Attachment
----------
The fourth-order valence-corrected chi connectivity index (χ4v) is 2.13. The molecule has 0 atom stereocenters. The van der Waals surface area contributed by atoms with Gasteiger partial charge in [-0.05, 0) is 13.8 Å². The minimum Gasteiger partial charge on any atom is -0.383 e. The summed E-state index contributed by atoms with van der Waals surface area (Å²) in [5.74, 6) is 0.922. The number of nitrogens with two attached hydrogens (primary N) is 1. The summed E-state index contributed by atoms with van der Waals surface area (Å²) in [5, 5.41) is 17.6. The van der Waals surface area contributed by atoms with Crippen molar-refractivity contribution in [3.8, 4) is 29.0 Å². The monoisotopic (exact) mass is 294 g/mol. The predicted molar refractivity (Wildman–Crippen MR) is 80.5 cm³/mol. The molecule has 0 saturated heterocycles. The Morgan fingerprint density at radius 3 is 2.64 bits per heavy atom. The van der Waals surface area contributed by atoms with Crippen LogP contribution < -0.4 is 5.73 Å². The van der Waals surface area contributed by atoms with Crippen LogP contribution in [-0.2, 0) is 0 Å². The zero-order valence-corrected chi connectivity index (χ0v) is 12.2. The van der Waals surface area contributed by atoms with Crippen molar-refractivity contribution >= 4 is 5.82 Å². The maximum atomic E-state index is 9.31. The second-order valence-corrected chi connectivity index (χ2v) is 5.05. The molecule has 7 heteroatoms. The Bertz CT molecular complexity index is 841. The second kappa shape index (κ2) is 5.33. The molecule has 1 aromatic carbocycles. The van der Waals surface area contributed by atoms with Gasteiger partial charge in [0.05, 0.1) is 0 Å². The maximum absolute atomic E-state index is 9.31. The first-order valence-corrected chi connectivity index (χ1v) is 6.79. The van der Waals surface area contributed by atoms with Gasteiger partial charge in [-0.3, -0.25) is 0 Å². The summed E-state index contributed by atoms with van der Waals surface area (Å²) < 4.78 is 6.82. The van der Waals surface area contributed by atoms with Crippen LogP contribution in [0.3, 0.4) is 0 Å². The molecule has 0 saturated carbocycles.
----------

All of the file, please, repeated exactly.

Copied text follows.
The fourth-order valence-corrected chi connectivity index (χ4v) is 2.13. The molecule has 0 atom stereocenters. The van der Waals surface area contributed by atoms with Gasteiger partial charge in [-0.05, 0) is 13.8 Å². The minimum Gasteiger partial charge on any atom is -0.383 e. The summed E-state index contributed by atoms with van der Waals surface area (Å²) in [5.74, 6) is 0.922. The number of nitrogens with two attached hydrogens (primary N) is 1. The summed E-state index contributed by atoms with van der Waals surface area (Å²) in [5, 5.41) is 17.6. The van der Waals surface area contributed by atoms with Crippen molar-refractivity contribution in [3.8, 4) is 29.0 Å². The monoisotopic (exact) mass is 294 g/mol. The predicted molar refractivity (Wildman–Crippen MR) is 80.5 cm³/mol. The molecule has 0 saturated heterocycles. The Morgan fingerprint density at radius 3 is 2.64 bits per heavy atom. The van der Waals surface area contributed by atoms with Crippen LogP contribution < -0.4 is 5.73 Å². The van der Waals surface area contributed by atoms with Crippen LogP contribution in [-0.2, 0) is 0 Å². The zero-order valence-corrected chi connectivity index (χ0v) is 12.2. The van der Waals surface area contributed by atoms with Crippen molar-refractivity contribution >= 4 is 5.82 Å². The maximum atomic E-state index is 9.31. The second-order valence-corrected chi connectivity index (χ2v) is 5.05. The molecule has 7 heteroatoms. The Bertz CT molecular complexity index is 841. The second kappa shape index (κ2) is 5.33. The molecule has 1 aromatic carbocycles. The van der Waals surface area contributed by atoms with Gasteiger partial charge in [0.05, 0.1) is 0 Å². The maximum absolute atomic E-state index is 9.31. The first-order valence-corrected chi connectivity index (χ1v) is 6.79. The van der Waals surface area contributed by atoms with Gasteiger partial charge in [-0.3, -0.25) is 0 Å². The summed E-state index contributed by atoms with van der Waals surface area (Å²) < 4.78 is 6.82. The van der Waals surface area contributed by atoms with Crippen LogP contribution in [0.3, 0.4) is 0 Å². The molecule has 0 saturated carbocycles.